In Zoë Heller’s Rape on the Campus, She advocates how sexual assault happens often on campuses, and that it needs to be significantly more addressed; as it is scarce for women to bring the college’s attention to the assault. Heller asserts that, “20 percent of women are sexually assaulted during their time at college and as few as 5 percent of these assaults are ever reported to police” (185). Noting that ninety-five percent of sexual assault cases are dealt by the college, colleges can take advantage and handle its reputation by outputting false information to cover any potential negative reputation. While colleges are forced to obey the rules of title IX, I believe this is an inadequate effort to remove bias teachers and workers from colleges.
Sexual assault and rape on campuses has always been a major problem for colleges all over the world yet very little has been done to protect the students. Using the sociological perspective it is clear
On February 7, 1978, the 19-year-old student that attended the College of William and Mary reported that she was sexually assaulted at gunpoint. She informed police investigators that on that afternoon she went to her “fiancé’s apartment in Williamsburg, Virginia after her morning class was cancelled. When she attempted to enter the apartment with her arms full of groceries, she was then confronted
In society and college campuses, sexual assault occurs quite frequently. According to an estimation one third of women experience a forced sexual experience at least once in their life and most of the time it occurs in colleges. Men have also been reported to be victim of sexual assaults mostly by other men. Most of the time the sexual assault is planned and perpetrated by a third person, who is known to the victim of incident. Drug and alcohol use play role in this issue and contribute to the problem as most of the time the victim and perpetrators are under the effect of alcohol or any other drug during the incident. It looks scary how vulnerable the survivor can be at the time of assault. However, as long as the matter of violence is associated, the students at college campuses are safer than their non-college mates. Some training and education has been administrated to the students for awareness about the violence and sexual assaults. Even, with increased training and education, most of the college campuses have much longer way to go for decreasing the intensity and number of assaults and the incidents have immense negative impact on the society and people around us.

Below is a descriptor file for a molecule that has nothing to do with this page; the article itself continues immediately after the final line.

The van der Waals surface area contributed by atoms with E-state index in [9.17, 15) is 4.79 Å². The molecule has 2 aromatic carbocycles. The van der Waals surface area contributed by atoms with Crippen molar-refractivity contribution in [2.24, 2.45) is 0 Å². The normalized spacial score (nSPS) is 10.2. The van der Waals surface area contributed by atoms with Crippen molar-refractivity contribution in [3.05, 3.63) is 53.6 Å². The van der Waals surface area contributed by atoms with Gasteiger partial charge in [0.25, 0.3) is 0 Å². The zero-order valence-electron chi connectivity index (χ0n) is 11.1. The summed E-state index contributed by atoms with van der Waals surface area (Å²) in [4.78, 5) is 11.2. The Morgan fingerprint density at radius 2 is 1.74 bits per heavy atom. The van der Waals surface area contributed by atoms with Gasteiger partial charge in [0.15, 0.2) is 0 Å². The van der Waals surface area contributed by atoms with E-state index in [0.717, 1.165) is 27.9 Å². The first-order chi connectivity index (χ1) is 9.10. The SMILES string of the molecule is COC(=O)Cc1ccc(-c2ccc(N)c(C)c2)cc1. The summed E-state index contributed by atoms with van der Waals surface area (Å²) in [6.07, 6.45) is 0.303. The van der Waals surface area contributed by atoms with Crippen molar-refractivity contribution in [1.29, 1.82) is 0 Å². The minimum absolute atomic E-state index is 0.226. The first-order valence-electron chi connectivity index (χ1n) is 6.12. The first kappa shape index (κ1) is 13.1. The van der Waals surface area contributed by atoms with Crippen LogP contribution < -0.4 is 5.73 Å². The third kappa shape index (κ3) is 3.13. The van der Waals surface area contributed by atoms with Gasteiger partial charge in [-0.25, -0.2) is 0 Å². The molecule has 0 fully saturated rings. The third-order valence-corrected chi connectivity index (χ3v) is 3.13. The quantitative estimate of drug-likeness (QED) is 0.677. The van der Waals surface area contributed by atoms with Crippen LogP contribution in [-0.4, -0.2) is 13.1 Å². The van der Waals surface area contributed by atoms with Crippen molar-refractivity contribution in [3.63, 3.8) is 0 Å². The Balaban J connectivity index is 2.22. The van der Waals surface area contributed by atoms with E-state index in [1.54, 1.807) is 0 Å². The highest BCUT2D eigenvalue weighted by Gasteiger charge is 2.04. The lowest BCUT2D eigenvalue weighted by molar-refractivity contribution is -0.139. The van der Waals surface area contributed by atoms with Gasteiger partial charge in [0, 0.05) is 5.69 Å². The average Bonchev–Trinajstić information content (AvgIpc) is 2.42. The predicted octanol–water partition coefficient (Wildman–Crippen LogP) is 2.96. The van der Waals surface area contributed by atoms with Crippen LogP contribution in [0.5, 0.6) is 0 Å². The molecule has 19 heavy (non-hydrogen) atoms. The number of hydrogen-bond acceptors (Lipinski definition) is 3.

According to the Rape, Abuse, and Incest National Network, another person endures sexual assault every 98 seconds. This information may have been shocking ten years ago, but for many, this news is a basic fact of life. Sexual assault cases have continued to become more and more common as time goes on. What is causing this surge in unwanted physical contact? The cause of sexual assault is one hundred percent of the time, the assaulter’s fault. Sexual assault is never caused by a “rape culture” or the clothing that one chooses to wear. Sexual assault is caused by the attacker, never the victim. Sexual assault is an issue very prevalent in our society today and is starting to get recognized because of the bravery of these victims. Cases like the Larry Nassar case, the Harvey Weinstein case, and the Brock Turner case are just some examples of sexual assault that our society is fighting today.
The book Missoula shares stories of five women who were sexually assaulted at the University of Montana, Missoula and follows their cases all the way to trial. As a girl who has always been told that a college education is necessary to succeed in life, the idea that colleges arent safe for me felt like a secret that I wasnt allowed to know until I experienced it for myself. Reading the statistics and seeing how all of the rapists walked away unpunished strengthened my understanding of the fact that sexual assault is a normal occurance on college campuses. After
One out of five females in the United States are sexually assaulted by a male at some point in their lifetime (Hildebrand & Najdowski, 2015, p. 1059) and college aged females are four times more likely to be a victim of rape than any other age group (Burnett et al.,
The United States is facing a growing problem that shows no signs of slowing: sexual assaults on college campuses. Possible reasons for this epidemic are explained by Janet Napolitano, the current president of the University of California. She describes that “young adults live independently and in close proximity to one another for the first time” while attending college (Napolitano 387). The college setting provides students with opportunities to take advantage of one another. As a result, sexual assaults have become an issue across universities in the United States. Sexual assaults are a problem because they can have lasting effects on victims. It is the job of both the government and colleges to find solutions to the problem, by preventing
While I may not have been personally affected by this issue, it does not mean that I am not interested in the topic. Starting college is already a very scary time for most students, and I want to make the fear of rape